Outfinanced and outnumbered, Stephany Spaulding is in the race of her life to become the first Democrat, first woman and first African American elected to Colorado's 5th Congressional District.
U.S. Rep. Doug Lamborn has held the seat in the Republican stronghold for more than a decade. He's outraised Spaulding by more than three times and outspent her by more than five times.
Two of the other four Republicans jockeying for the GOP nomination in the June 26 primary also raised at least twice as much as Spaulding, with spending to match.
Yet Spaulding persists. The tenured professor of women's and ethnic studies at the University of Colorado at Colorado Springs is opposed only by Marcus Murphy, a write-in candidate.
The time is right to storm the Republican Bastille, Spaulding said Tuesday, because even with such a heavy conservative presence, many voters feel unheard, underrepresented or both.
"Somebody's gotta be first," Spaulding said with a laugh in her small downtown office off East Rio Grande Street. "I've had longtime Republicans walk in the door to hand me an envelope."
Among her supporters is former Manitou Springs Mayor Marcy Morrison, a longtime Republican whose four decades in public service also include becoming the first woman El Paso County commissioner and a four-term member of the state House.
Morrison said she's been forced to reconsider her allegiances, given recent political developments such as the detention of infants and children taken from their parents crossing the U.S.-Mexico border illegally.
"This is a new world," she said. "There are people who often tell me . "Gee, we wish we had more choice, more choice of who we're voting for in terms of public policy.'"
History doesn't bode well for Spaulding, though.
A Democratic wave shook Colorado in 2006, unseating many Republican incumbents, said Josh Dunn, political science chairman at UCCS.
But Lamborn's Democratic opponent, Jay Fawcett, received only 40.4 percent of the vote.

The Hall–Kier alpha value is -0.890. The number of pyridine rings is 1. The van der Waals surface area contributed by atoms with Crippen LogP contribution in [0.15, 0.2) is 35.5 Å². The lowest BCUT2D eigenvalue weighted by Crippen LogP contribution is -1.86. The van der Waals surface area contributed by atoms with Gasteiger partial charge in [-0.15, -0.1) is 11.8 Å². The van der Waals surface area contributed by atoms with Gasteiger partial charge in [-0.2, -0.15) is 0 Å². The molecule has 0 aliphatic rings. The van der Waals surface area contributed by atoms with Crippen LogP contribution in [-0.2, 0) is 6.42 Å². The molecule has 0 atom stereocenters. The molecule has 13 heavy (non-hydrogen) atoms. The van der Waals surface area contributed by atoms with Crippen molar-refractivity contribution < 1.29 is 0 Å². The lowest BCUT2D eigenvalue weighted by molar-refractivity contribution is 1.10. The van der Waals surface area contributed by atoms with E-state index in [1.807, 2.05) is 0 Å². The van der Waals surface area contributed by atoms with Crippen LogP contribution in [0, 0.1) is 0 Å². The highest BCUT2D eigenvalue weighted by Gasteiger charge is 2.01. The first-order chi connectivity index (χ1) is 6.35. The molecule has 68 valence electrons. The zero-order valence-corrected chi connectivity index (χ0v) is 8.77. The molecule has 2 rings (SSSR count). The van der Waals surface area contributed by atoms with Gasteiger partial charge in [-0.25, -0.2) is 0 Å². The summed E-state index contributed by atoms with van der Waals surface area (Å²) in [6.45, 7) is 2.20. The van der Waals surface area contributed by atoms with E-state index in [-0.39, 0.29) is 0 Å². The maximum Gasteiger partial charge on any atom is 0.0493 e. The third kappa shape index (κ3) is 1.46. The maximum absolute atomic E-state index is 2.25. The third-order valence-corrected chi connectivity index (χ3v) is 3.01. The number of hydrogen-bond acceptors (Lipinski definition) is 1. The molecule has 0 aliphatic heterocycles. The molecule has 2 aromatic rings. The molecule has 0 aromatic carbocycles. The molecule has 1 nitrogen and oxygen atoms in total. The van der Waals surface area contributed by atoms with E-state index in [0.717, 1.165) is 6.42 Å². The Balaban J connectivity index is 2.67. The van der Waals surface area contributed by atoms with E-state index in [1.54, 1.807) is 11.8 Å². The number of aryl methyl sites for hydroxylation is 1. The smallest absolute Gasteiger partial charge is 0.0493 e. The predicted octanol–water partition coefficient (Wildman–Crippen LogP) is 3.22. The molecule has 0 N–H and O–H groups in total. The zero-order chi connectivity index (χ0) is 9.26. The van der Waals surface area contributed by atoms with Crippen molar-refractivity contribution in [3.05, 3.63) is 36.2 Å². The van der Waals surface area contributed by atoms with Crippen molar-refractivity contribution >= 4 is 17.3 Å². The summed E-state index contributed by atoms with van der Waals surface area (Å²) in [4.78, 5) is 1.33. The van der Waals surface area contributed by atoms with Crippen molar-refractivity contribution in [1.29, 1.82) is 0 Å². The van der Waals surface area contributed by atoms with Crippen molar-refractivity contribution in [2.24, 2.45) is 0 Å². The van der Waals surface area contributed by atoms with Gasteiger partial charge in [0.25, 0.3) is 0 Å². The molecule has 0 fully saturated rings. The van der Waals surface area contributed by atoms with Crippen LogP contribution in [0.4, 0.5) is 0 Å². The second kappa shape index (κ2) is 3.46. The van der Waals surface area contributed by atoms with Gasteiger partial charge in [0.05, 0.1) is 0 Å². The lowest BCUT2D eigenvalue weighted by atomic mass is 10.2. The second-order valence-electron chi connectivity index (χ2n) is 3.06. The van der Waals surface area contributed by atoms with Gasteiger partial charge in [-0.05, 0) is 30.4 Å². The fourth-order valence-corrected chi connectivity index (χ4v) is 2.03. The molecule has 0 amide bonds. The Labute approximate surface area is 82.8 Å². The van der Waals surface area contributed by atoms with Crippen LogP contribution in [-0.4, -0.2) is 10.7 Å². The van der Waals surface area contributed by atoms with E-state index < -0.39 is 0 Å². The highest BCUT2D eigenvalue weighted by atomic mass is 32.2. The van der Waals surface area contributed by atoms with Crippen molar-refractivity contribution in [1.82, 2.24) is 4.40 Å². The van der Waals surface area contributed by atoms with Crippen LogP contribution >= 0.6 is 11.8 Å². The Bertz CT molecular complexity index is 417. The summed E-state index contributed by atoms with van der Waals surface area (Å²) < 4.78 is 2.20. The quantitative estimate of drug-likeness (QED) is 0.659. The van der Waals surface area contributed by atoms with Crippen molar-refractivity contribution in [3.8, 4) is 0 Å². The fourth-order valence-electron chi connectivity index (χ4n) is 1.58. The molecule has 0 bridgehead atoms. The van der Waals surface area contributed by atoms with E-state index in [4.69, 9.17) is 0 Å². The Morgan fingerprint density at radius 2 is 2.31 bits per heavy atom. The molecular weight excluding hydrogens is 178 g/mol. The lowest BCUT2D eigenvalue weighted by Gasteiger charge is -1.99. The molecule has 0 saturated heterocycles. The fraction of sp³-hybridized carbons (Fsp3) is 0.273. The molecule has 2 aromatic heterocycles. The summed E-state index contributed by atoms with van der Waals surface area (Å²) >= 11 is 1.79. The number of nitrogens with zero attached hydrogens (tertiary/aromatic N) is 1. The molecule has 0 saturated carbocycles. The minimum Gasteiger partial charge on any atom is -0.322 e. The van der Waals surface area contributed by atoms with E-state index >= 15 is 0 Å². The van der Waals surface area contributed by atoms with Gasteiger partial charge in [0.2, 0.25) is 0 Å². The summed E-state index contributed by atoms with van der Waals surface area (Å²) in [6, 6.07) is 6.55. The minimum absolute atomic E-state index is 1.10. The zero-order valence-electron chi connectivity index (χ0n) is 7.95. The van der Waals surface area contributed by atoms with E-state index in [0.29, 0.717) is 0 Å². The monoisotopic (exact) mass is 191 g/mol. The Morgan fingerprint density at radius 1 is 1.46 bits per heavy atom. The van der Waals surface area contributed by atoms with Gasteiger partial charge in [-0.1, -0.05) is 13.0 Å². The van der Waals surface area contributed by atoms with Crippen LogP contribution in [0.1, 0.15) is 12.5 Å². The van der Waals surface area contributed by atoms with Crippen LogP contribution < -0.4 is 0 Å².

The winner of the GOP primary usually is expected to win the district seat, Dunn said. Some years, Democrats don't even run for CD5.
"All the stars, plus all the moons, plus all the planets have to align for you to win," Dunn said. "A blue wave isn't enough. It's going to take a blue wave plus some sort of significant scandal afflicting the Republican candidate."
Even if Democrats are unlikely to win in the district, which encompasses El Paso County and stretches west to Salida, Buena Vista and Fairplay, many run to share their ideas and encourage left-leaning voters to participate in statewide elections, he said.
Spaulding said she wants to bolster background checks to keep firearms out of the wrong hands and lean on mental health experts to develop that system. She also would expand broadband service to rural areas so workers could telecommute and businesses could connect to the outside world.
The country's immigration policies must be revised too, she said.
"Immediately, this policy of separating families needs to end," she said.
Spaulding, a native of Chicago's south side and a career educator, said she's optimistic. She moved to Colorado Springs in 2010, despite the community's extremely conservative reputation.
"There's some truth in those perceptions, but it's not the totality of our community," she said.
When thousands of residents participated in Colorado Springs' Women's March in January 2017, Spaulding said, she realized an outsider could make headway.
"I saw a lot of people saying, 'I thought I was the only one,'" she said.
By taking an inclusive approach and representing a broader spectrum, Spaulding said, she hopes to attract enough votes to break district tradition.
The district has 93,712 active Democratic voters, just over half of the 182,771 active Republican voters, say data on the secretary of state's database.
But 160,946 unaffiliated voters get to vote in the primary this year for the first time, and no one knows how that could change the outcome.
"By far, we're outnumbered," said Tracie Powell, first vice chair of the El Paso County Democratic Party. "But scores are settled and change is made by people who show up."
President Donald Trump was elected in 2016 though Hillary Clinton had about three times as much money, Powell said.
And in 2016, progressives Richard Skorman, Jill Gaebler and Yolanda Avila were elected to the Colorado Springs City Counciul over conservative, better-funded opponents.
Spaulding's campaign had raised $144,662 by early June, says a campaign finance report. Lamborn had raised $516,181. As for his primary opponents, state Sen. Owen Hill raised $522,081; El Paso County commissioner Darryl Glenn, $347,974.74; former Texas judge Bill Rhea, $107,146; and former Green Mountain Falls Mayor Tyler Stevens, $32,145.